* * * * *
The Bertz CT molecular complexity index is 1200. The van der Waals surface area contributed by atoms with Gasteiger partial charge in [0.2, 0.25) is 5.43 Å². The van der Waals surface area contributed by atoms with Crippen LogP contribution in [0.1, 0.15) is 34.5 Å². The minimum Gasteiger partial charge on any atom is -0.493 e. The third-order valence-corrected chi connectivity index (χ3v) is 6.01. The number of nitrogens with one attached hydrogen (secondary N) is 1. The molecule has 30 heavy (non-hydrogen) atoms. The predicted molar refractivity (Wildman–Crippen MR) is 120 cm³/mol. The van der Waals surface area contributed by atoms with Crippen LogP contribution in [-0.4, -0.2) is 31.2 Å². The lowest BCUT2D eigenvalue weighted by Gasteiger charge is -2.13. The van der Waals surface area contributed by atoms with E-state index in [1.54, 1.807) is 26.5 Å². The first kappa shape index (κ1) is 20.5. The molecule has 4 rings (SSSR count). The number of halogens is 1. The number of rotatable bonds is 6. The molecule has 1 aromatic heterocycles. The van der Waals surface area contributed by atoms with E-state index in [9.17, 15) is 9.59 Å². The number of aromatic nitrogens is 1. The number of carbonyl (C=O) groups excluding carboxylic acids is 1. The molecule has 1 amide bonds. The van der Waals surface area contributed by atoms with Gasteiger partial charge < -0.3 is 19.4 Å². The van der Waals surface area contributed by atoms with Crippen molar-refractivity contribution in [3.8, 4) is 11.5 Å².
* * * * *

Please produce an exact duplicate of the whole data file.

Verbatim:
The Bertz CT molecular complexity index is 1200. The van der Waals surface area contributed by atoms with Gasteiger partial charge in [0.2, 0.25) is 5.43 Å². The van der Waals surface area contributed by atoms with Crippen LogP contribution in [0.1, 0.15) is 34.5 Å². The minimum Gasteiger partial charge on any atom is -0.493 e. The third-order valence-corrected chi connectivity index (χ3v) is 6.01. The number of nitrogens with one attached hydrogen (secondary N) is 1. The molecule has 30 heavy (non-hydrogen) atoms. The predicted molar refractivity (Wildman–Crippen MR) is 120 cm³/mol. The van der Waals surface area contributed by atoms with Crippen LogP contribution in [-0.4, -0.2) is 31.2 Å². The lowest BCUT2D eigenvalue weighted by Gasteiger charge is -2.13. The van der Waals surface area contributed by atoms with E-state index in [1.54, 1.807) is 26.5 Å². The first kappa shape index (κ1) is 20.5. The molecule has 4 rings (SSSR count). The number of halogens is 1. The number of rotatable bonds is 6. The molecule has 1 aromatic heterocycles. The van der Waals surface area contributed by atoms with E-state index in [9.17, 15) is 9.59 Å². The number of aromatic nitrogens is 1. The number of carbonyl (C=O) groups excluding carboxylic acids is 1. The molecule has 1 amide bonds. The van der Waals surface area contributed by atoms with Gasteiger partial charge < -0.3 is 19.4 Å². The van der Waals surface area contributed by atoms with Crippen molar-refractivity contribution in [3.8, 4) is 11.5 Å².